What could you do with your code in 20 Lines or Less? That's the question I ask every week, and every week I go looking to find cool new examples that show just how flexible and powerful iRules can be without getting in over your head.

With another three examples of cool iRules, this week's 20 Lines or Less shows even more things you can do in less than 21 lines of code. I still haven't heard much from you guys as to the kinds of things you want to see, so make sure to get those requests in.  I can build all sorts of neat iRules if you just let me know what would be helpful or interesting.  Otherwise I might just make iRules that make iRules. Scary.

This week we've got a couple forum examples and a contribution to the codeshare. Here's your epic, 10th edition of the 20LoL:

HTTP Headers in the HTTP Response


Dealing with HTTP headers is one of the most common tasks we see in iRules. One of the things that I've seen floating about the forums and elsewhere lately is the question of how to access that information in the Response portion of the HTTP transaction. Some people have had a problem with this, as many of those headers no longer exist (like, say, the host). It's a simple solution though, as you can see below...just use a variable to get you there.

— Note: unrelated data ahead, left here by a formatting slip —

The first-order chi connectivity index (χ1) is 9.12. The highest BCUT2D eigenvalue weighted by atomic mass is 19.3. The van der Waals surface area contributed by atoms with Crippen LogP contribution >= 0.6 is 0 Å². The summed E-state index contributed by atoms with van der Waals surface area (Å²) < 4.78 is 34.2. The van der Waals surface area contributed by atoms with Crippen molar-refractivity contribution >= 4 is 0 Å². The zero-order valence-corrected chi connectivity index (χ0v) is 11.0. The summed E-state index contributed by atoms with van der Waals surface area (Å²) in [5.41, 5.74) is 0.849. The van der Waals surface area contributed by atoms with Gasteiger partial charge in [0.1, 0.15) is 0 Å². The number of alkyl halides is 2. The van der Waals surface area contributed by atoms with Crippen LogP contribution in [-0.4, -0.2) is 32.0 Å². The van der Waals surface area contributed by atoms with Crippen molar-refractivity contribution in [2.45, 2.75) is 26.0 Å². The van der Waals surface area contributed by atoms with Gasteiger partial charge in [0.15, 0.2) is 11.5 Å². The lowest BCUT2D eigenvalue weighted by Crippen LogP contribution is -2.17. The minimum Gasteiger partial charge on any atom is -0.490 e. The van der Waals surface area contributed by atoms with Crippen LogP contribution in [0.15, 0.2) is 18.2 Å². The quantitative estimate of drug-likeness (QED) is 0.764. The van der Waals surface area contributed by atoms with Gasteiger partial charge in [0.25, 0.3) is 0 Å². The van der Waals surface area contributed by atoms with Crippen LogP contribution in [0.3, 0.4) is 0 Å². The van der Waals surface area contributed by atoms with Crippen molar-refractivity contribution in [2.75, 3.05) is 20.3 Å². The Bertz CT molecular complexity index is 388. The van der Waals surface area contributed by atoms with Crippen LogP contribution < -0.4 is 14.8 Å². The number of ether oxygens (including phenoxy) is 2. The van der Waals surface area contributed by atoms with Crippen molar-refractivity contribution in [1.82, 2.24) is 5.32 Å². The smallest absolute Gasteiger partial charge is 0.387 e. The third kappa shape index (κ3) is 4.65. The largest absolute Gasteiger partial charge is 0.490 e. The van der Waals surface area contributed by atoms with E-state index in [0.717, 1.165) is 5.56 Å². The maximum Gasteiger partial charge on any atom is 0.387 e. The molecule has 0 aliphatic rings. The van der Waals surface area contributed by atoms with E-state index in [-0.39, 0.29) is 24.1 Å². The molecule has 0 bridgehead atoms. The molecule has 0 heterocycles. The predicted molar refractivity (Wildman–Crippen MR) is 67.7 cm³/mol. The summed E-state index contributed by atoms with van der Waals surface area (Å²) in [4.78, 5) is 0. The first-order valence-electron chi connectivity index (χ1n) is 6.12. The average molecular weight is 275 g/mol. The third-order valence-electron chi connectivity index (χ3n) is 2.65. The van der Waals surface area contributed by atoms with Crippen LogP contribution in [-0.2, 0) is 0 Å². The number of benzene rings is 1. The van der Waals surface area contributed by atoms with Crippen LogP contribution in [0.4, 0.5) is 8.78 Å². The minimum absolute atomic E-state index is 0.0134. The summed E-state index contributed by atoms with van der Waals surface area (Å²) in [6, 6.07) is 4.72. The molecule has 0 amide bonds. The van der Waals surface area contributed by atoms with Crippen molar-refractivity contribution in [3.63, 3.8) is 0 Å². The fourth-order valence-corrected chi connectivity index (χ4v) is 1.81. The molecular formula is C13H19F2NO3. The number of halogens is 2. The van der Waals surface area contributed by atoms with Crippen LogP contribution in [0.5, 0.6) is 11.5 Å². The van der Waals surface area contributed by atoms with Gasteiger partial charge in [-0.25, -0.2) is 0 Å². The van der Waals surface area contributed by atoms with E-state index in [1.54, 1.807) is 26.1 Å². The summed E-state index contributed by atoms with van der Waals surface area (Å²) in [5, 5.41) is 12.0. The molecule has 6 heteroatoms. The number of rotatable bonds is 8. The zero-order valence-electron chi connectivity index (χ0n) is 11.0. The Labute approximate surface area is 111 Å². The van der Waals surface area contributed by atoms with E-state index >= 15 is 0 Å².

# Save the URI
  set uri [HTTP::uri]
  if {([HTTP::header Cache-Control] eq "private, max-age=3600") and ($uri ends_with “.html”)} {
    HTTP::header replace Cache-Control "public, max-age=3600"

Persistence equality in RDP sessions


This example solves an issue with mixing Linux and Windows based RDP sessions across a persistence enabled virtual Apparently there's an issue with trying to persist based off of the user string as some clients include user@local.host and others just include the username. That's a bit of an issue.  iRules to the rescue, as always.


  TCP::collect 25 
  binary scan [TCP::payload] x11a* msrdp 
  if { [string equal -nocase -length 17 $msrdp "cookie: mstshash="] } { 
    set msrdp [string range $msrdp 17 end] 
    set len [string first "\n" $msrdp] 
    if { $len == -1 } { TCP::collect } 
    if { $msrdp contains "@" } { 
      if { $len > 5 } { 
        incr len -1 
        persist uie [getfield $msrdp "@" 1] 10800
    } else { persist uie $msrdp 10800 } 

Pool Selection based on File Extension


Taking a page from the codeshare, this iRule lets you build a correlation of file extensions and pools that serve those particular file types. This can be quite handy when dealing with large scale image servers, media systems, and especially systems that do things like dynamically generate watermarks on images and the like. Take a peek.

switch -glob [HTTP::path] {
"*.jpg" -
"*.gif" -
"*.png" { pool image_pool }
"*.pdf" { pool pdf_pool }
default { pool web_pool }

There you have it; three more examples in less than 60 lines of code. I hope you're still finding this series helpful. As always, feel free to drop me a line for feedback or suggestions. Thanks!